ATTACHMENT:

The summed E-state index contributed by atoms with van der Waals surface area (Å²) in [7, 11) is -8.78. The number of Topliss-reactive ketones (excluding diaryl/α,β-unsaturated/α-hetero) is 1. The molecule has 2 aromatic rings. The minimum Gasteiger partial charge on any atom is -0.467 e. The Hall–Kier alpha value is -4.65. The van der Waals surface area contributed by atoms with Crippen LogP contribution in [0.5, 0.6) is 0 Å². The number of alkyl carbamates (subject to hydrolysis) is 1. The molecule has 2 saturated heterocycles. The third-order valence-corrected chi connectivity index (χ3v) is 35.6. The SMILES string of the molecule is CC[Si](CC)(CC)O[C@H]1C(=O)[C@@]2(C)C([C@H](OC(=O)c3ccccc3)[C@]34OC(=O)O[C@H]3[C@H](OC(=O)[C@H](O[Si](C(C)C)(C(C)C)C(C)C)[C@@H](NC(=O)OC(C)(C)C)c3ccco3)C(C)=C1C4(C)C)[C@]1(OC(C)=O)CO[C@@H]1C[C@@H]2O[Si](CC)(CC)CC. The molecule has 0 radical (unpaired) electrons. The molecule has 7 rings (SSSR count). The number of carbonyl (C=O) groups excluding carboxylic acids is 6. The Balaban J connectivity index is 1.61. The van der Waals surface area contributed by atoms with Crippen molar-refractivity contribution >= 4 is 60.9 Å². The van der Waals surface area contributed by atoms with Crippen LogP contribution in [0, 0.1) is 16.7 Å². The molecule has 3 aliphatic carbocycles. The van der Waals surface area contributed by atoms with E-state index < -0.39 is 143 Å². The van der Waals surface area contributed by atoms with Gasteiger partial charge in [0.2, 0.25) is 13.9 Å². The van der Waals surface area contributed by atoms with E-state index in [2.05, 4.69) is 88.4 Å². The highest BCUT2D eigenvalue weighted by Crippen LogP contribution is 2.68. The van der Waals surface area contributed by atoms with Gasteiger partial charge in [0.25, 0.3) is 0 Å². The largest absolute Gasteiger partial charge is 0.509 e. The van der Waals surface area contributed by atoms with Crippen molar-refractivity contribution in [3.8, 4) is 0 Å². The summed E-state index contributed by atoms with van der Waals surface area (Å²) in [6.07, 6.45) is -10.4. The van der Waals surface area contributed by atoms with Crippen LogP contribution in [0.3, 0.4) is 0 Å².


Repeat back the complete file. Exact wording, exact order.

The summed E-state index contributed by atoms with van der Waals surface area (Å²) in [7, 11) is -8.78. The number of Topliss-reactive ketones (excluding diaryl/α,β-unsaturated/α-hetero) is 1. The molecule has 2 aromatic rings. The minimum Gasteiger partial charge on any atom is -0.467 e. The Hall–Kier alpha value is -4.65. The van der Waals surface area contributed by atoms with Crippen LogP contribution in [0.5, 0.6) is 0 Å². The number of alkyl carbamates (subject to hydrolysis) is 1. The molecule has 2 saturated heterocycles. The third-order valence-corrected chi connectivity index (χ3v) is 35.6. The SMILES string of the molecule is CC[Si](CC)(CC)O[C@H]1C(=O)[C@@]2(C)C([C@H](OC(=O)c3ccccc3)[C@]34OC(=O)O[C@H]3[C@H](OC(=O)[C@H](O[Si](C(C)C)(C(C)C)C(C)C)[C@@H](NC(=O)OC(C)(C)C)c3ccco3)C(C)=C1C4(C)C)[C@]1(OC(C)=O)CO[C@@H]1C[C@@H]2O[Si](CC)(CC)CC. The molecule has 0 radical (unpaired) electrons. The molecule has 7 rings (SSSR count). The number of carbonyl (C=O) groups excluding carboxylic acids is 6. The Balaban J connectivity index is 1.61. The van der Waals surface area contributed by atoms with Crippen molar-refractivity contribution >= 4 is 60.9 Å². The van der Waals surface area contributed by atoms with Crippen LogP contribution in [0, 0.1) is 16.7 Å². The molecule has 3 aliphatic carbocycles. The van der Waals surface area contributed by atoms with E-state index < -0.39 is 143 Å². The van der Waals surface area contributed by atoms with Gasteiger partial charge in [0.2, 0.25) is 13.9 Å². The van der Waals surface area contributed by atoms with E-state index in [2.05, 4.69) is 88.4 Å². The highest BCUT2D eigenvalue weighted by Crippen LogP contribution is 2.68. The van der Waals surface area contributed by atoms with Gasteiger partial charge in [0.25, 0.3) is 0 Å². The largest absolute Gasteiger partial charge is 0.509 e. The van der Waals surface area contributed by atoms with Crippen molar-refractivity contribution in [3.8, 4) is 0 Å². The summed E-state index contributed by atoms with van der Waals surface area (Å²) in [6.07, 6.45) is -10.4. The van der Waals surface area contributed by atoms with Crippen LogP contribution in [0.3, 0.4) is 0 Å².